How and Why to Caponize
Backyard Chickens and How Caponizing is Done
you are homesteading and raising
chickens you may want to caponize your chickens. To caponize a
chicken means to neuter
it. Neutering is done to make chickens fatter and more tender when they
What is a Capon?
A capon is a male bird that has had its testicles removed.
These organs are located just under the backbone, on either side, in
line with the
last 2 ribs.
What is Caponizing and Why do It?
chickens is, in short,
operation necessary for removing the testicles and neutering the
Yes, you have to surgically remove the
is done the bird can grow longer, gets larger and can also be used as a
broody as their hormones are now that of a hen's. If you raise chicks
an incubator these capons make wonderful surrogate mothers once they
hatch. However, the main reason for caponizing is because by doing so
you get a beautiful eating bird.
Which Chicken Breeds can be Used as a Capon?
Any breed can be used as a capon. The
traditional breeds are Orpingtons, Rocks and other duel purpose
I have found that if you have
discovered Silkie meat than this is one
way to get a bit of meat on your Silkie.
Silkies have black skin and
black organs. The chemical that creates the black color also contains
more vitamins and antioxidants than any other breeds
of chickens. Caponized Silkies are becoming quite
popular on the
health market. If you have Bantam
chickens caponzing will also plump up those little
birds a bit.
What is the Best Age to Caponize Chickens?
The best age to caponize backyard chickens is from 6 weeks
How to Caponize your Backyard Chickens
start caponizing you need to either buy
from NASCO, or use a pair of hemostats and tweezers.
An old method of
involves a straw with a horse hair running through it in a loop to
lasso the testicle. Other methods of caponizing involve cutting a "V"
pinkie fingernail and hooking them that way.
You must be careful of
anything sharp as there is a main artery that runs down the spine and
if you cut that, you have lost your bird. I recommend practicing on a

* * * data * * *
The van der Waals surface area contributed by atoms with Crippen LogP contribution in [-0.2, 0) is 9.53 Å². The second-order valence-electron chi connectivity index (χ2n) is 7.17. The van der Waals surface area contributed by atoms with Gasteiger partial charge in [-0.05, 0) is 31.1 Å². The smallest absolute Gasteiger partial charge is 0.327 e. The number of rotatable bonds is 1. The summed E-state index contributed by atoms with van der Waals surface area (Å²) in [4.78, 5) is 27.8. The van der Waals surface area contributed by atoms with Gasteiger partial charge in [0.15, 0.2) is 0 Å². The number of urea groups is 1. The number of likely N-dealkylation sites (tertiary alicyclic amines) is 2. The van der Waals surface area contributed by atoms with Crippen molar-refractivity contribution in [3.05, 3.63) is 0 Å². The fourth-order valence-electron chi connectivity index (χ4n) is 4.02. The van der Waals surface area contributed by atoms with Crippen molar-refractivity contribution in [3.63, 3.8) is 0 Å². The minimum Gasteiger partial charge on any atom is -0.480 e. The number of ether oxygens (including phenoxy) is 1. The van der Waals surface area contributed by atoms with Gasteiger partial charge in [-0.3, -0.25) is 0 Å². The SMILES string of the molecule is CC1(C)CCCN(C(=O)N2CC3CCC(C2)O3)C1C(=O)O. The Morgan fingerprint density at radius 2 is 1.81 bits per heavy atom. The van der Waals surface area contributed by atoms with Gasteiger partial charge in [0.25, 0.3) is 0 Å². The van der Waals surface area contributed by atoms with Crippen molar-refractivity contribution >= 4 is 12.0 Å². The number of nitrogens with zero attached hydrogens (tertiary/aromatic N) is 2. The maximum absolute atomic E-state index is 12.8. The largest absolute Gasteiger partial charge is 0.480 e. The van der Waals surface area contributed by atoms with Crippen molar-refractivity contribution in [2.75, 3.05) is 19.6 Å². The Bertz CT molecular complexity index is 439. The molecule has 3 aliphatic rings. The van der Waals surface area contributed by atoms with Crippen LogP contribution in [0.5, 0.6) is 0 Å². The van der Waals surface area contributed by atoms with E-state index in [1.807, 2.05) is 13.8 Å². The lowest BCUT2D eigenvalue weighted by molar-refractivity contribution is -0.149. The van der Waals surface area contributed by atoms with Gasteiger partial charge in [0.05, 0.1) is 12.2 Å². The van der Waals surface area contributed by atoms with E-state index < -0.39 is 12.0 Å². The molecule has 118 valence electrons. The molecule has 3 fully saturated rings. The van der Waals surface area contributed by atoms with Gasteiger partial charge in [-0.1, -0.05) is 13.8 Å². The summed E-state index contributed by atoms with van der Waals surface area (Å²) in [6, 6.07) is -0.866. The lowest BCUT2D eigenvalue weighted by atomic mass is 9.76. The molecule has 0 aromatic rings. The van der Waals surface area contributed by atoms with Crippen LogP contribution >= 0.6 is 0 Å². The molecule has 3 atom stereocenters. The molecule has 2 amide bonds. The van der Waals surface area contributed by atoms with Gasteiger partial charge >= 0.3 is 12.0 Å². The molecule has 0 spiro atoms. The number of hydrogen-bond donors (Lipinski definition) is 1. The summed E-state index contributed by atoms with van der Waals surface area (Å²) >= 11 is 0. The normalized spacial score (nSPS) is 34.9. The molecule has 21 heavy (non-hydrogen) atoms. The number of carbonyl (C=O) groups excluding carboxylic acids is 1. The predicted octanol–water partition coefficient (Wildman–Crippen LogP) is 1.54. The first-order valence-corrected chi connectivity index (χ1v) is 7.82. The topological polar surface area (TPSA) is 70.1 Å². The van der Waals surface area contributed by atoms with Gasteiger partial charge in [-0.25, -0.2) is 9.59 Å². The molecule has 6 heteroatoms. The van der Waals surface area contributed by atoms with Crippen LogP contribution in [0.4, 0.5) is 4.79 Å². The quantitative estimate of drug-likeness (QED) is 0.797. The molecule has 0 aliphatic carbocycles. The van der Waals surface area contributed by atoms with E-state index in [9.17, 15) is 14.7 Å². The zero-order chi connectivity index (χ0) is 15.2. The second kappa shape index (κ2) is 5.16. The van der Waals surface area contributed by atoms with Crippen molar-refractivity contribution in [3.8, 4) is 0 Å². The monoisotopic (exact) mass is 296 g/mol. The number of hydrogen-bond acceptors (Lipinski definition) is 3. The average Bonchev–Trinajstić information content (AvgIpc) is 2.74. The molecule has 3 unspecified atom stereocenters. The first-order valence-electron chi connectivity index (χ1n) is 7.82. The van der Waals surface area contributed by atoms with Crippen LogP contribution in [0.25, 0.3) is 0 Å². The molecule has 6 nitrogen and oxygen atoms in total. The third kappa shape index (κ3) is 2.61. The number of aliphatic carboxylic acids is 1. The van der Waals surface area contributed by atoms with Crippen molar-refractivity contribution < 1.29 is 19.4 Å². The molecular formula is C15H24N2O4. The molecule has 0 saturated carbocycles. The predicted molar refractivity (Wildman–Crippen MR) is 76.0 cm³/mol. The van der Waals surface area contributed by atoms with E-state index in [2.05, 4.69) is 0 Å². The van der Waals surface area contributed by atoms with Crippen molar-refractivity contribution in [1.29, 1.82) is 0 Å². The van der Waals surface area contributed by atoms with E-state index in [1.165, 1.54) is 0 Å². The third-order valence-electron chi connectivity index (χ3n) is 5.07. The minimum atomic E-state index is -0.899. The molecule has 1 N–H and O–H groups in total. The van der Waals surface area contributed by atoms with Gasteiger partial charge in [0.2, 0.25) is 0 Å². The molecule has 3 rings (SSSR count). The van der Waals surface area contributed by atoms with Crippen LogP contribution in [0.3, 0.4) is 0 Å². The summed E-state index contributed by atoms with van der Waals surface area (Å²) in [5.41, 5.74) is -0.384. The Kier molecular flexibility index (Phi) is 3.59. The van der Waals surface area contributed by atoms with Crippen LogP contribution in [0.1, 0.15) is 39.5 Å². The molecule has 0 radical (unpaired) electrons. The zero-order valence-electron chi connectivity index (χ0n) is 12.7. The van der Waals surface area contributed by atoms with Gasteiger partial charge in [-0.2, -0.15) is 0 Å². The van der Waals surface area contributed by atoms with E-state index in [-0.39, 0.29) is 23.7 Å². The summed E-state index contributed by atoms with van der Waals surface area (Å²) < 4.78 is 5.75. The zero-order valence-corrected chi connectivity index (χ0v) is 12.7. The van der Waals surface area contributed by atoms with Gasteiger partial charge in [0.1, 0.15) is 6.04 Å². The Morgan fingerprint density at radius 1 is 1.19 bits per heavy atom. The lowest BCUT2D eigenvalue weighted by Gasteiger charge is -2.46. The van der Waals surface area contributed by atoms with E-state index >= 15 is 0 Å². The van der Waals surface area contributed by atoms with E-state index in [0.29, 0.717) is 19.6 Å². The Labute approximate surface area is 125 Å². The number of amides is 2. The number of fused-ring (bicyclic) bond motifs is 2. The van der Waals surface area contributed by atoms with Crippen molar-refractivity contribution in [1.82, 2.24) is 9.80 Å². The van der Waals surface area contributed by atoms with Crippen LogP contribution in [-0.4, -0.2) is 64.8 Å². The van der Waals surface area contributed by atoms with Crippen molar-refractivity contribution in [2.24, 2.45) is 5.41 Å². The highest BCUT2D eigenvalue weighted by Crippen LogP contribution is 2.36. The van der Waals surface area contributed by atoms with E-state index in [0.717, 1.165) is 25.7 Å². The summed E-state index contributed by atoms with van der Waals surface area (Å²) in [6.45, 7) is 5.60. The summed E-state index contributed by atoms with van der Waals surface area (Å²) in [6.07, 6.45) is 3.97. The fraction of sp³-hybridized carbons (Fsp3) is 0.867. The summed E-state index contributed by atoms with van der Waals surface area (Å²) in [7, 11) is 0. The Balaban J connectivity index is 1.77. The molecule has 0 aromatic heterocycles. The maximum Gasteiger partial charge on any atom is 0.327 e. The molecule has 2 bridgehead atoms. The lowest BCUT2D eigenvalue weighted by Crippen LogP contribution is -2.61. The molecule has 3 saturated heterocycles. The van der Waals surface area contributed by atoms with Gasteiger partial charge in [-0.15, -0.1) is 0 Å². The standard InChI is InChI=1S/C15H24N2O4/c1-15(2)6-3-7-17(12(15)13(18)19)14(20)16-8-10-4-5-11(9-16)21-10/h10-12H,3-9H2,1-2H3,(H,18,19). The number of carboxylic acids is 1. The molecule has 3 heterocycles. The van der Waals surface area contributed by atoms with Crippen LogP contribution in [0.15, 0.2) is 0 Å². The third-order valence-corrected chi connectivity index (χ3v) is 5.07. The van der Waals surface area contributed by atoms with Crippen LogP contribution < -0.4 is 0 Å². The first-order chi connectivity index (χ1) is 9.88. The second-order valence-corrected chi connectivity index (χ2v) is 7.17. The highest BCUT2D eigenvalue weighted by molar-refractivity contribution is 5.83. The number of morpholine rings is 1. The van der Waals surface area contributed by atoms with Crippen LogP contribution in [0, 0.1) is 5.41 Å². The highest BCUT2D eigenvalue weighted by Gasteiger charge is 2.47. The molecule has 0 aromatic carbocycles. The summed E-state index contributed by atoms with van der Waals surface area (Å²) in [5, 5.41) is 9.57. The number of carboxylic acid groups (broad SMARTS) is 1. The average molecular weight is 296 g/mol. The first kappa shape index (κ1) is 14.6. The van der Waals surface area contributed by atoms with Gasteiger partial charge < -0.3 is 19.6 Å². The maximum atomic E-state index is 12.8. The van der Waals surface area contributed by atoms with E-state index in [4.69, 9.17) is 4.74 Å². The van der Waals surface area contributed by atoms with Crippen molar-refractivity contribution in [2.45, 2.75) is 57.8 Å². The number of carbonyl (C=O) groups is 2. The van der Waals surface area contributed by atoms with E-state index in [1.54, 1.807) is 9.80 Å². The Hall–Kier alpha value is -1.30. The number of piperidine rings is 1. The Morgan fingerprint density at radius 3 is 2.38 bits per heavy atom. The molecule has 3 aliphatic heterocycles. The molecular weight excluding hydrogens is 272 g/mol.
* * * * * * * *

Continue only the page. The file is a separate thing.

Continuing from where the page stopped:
you have either recently killed or which has died. As a dead bird is a
bird, you certainly can't hurt it any.
You will need to start the caponizing process
food and water for about 24 hours. This keeps the swelling down and
allows you to see what you are doing better as the gut and intestine
are not full. You will also need to restrain the bird. I like the bow
method myself. I have seen many techniques, that range
from tying a
string from the wings to one brick and the legs to another while the
bird is lying on a table, the bricks are hanging off the edge. I have
seen nails posted into a table and the strings tied to them.
I like the bow method of caponzing as I
can hold it anyway
I want to and keep the tension where it is not painful to the bird, but
tight enough that I can work.
The bow is just that, a bow. You can
a green piece of willow and
a string from around the base of both
wings to the top part and tie the legs to the bottom
part. Adjust the
Locate the second posterior rib, (last
2 ribs) and make an incision between them. Note the skin is stretched
so when you release the bird the skin will cover the opening forgoing
the need for stitches. When you make your incision you will have to
spread the ribs carefully to see the first testicle.
Books will tell you to remove the
closest testicle first, however I advise you to remove the one furthest
away first. The reason is some bleed, some don't but if they do bleed
you can't find the second testicle.
In this manner the removal of the
closest one will not bleed onto your other one and you have a better
chance of finding it and not damaging the artery along the spine
looking for it. You will not have to cut these loose. They will simply
Don't feel bad if you loose a few
you first start out. It will happen. You won't loose a lot if you
practiced on a freshly dispatched bird, however you will loose a few
until you get the hang of it.
After you get the hang of it you will
be caponizing quickly and efficiently. I wish I had photos to show you
however my camera was lost over the winter and I'm planning on finding
it rather then buying a new one. I'm stubborn that way.
Here is a link to a PDF online book
that isn't complete but will give some photos and instructions.
By Gypsy, our resident homestead blogger
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to Cleaning Chicken Pens with Fire
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